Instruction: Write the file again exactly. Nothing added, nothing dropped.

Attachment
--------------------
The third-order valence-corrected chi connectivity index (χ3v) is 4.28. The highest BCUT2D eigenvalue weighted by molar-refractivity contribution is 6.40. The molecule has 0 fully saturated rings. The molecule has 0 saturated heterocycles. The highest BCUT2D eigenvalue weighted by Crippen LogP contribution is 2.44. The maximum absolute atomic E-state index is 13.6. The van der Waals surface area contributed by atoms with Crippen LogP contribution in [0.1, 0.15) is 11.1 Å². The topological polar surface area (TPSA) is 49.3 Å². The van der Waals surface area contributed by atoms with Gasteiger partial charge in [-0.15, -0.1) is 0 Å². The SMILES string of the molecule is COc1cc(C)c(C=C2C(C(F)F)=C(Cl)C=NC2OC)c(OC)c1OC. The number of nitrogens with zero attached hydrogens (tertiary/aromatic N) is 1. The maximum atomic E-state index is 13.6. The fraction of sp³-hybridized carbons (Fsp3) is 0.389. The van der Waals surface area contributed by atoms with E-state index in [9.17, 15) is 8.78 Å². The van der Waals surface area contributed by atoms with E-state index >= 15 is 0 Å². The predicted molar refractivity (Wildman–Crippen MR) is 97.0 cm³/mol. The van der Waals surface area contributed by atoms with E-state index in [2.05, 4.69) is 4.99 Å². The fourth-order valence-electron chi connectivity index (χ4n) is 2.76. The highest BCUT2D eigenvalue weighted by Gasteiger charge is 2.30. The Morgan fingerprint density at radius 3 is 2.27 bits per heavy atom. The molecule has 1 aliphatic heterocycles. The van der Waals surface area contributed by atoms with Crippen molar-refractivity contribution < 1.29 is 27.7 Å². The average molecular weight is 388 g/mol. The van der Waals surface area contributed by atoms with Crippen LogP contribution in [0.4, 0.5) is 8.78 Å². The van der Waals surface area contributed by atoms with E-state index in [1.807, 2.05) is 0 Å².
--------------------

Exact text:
The third-order valence-corrected chi connectivity index (χ3v) is 4.28. The highest BCUT2D eigenvalue weighted by molar-refractivity contribution is 6.40. The molecule has 0 fully saturated rings. The molecule has 0 saturated heterocycles. The highest BCUT2D eigenvalue weighted by Crippen LogP contribution is 2.44. The maximum absolute atomic E-state index is 13.6. The van der Waals surface area contributed by atoms with Crippen LogP contribution in [0.1, 0.15) is 11.1 Å². The topological polar surface area (TPSA) is 49.3 Å². The van der Waals surface area contributed by atoms with Gasteiger partial charge in [-0.15, -0.1) is 0 Å². The SMILES string of the molecule is COc1cc(C)c(C=C2C(C(F)F)=C(Cl)C=NC2OC)c(OC)c1OC. The number of nitrogens with zero attached hydrogens (tertiary/aromatic N) is 1. The maximum atomic E-state index is 13.6. The fraction of sp³-hybridized carbons (Fsp3) is 0.389. The van der Waals surface area contributed by atoms with E-state index in [9.17, 15) is 8.78 Å². The van der Waals surface area contributed by atoms with E-state index >= 15 is 0 Å². The predicted molar refractivity (Wildman–Crippen MR) is 97.0 cm³/mol. The van der Waals surface area contributed by atoms with E-state index in [2.05, 4.69) is 4.99 Å². The fourth-order valence-electron chi connectivity index (χ4n) is 2.76. The highest BCUT2D eigenvalue weighted by Gasteiger charge is 2.30. The Morgan fingerprint density at radius 3 is 2.27 bits per heavy atom. The molecule has 1 aliphatic heterocycles. The van der Waals surface area contributed by atoms with Crippen molar-refractivity contribution < 1.29 is 27.7 Å². The average molecular weight is 388 g/mol. The van der Waals surface area contributed by atoms with Crippen LogP contribution in [0.4, 0.5) is 8.78 Å². The van der Waals surface area contributed by atoms with E-state index in [1.807, 2.05) is 0 Å².